Street Use

Homebrew FM Radio Station in India

In February, 2006 the had a good article on an DIY low-powered FM radio station operated out of a electronics repair shop. I’d be surprised if this was the only one in India (or Asia) like this. The owner-builder claims not to know that broadcasting required a license. The station, he says, just sort of grew from his junk and his interests.

“On a balmy morning in India’s northern state of Bihar, young Raghav Mahato gets ready to fire up his home-grown FM radio station. It may well be the only village FM radio station on the Asian sub-continent. It is certainly illegal. The transmission equipment, costing just over $1, may be the cheapest in the world.


The transmission kit is fitted on to an antenna attached to a bamboo pole on a neighbouring three-storey hospital. A long wire connects the contraption to a creaky, old homemade stereo cassette player in Raghav’s radio shack. Three other rusty, locally made battery-powered tape recorders are connected to it with colourful wires and a cordless microphone. The radio station is a repair shop and studio rolled into on. The shack has some 200 tapes of local Bhojpuri, Bollywood and devotional songs which Raghav plays for his listeners. Raghav’s station is truly a labour of love – he does not earn anything from it. His electronic repair shop work brings him some two thousand rupees ($45) a month.”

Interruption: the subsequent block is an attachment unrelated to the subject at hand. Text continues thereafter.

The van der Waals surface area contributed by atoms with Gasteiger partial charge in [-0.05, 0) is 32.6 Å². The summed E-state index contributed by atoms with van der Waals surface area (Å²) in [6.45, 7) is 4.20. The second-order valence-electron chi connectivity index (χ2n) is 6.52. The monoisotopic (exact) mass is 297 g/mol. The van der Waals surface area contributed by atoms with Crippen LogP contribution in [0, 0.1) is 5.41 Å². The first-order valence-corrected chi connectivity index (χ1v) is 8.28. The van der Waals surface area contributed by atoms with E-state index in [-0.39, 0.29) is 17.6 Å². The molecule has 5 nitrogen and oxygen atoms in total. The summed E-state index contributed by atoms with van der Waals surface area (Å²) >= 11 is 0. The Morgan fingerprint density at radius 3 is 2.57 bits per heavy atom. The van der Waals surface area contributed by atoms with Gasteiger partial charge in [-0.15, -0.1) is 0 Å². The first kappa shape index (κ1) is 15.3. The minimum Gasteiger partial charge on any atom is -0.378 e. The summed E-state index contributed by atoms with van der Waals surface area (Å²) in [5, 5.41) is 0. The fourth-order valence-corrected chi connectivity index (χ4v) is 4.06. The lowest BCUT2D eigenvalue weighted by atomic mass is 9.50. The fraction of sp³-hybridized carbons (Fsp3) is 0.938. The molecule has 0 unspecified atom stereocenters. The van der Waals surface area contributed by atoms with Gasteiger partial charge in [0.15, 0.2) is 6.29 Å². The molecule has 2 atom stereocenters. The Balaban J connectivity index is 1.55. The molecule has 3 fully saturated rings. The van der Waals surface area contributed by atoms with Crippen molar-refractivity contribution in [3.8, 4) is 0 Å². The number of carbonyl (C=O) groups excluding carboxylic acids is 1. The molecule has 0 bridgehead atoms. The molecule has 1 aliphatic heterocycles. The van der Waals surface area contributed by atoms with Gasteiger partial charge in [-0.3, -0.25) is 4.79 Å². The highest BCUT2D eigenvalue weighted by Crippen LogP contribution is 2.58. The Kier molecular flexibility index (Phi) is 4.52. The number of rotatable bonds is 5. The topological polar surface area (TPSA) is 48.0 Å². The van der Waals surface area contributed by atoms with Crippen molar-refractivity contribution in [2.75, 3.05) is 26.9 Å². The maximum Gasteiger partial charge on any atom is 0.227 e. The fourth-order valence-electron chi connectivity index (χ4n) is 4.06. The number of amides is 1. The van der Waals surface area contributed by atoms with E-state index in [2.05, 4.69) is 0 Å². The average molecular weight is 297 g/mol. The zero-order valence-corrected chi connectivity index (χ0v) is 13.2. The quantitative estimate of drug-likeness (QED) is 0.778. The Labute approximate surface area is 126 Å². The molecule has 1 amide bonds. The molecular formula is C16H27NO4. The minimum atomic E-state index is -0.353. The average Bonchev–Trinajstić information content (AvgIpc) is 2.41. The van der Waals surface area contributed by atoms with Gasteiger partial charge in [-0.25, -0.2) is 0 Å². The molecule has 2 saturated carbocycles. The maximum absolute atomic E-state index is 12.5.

Raghav makes his living from repairing electronic goods.

Posted on October 13, 2006 at 8:51 pm | comments


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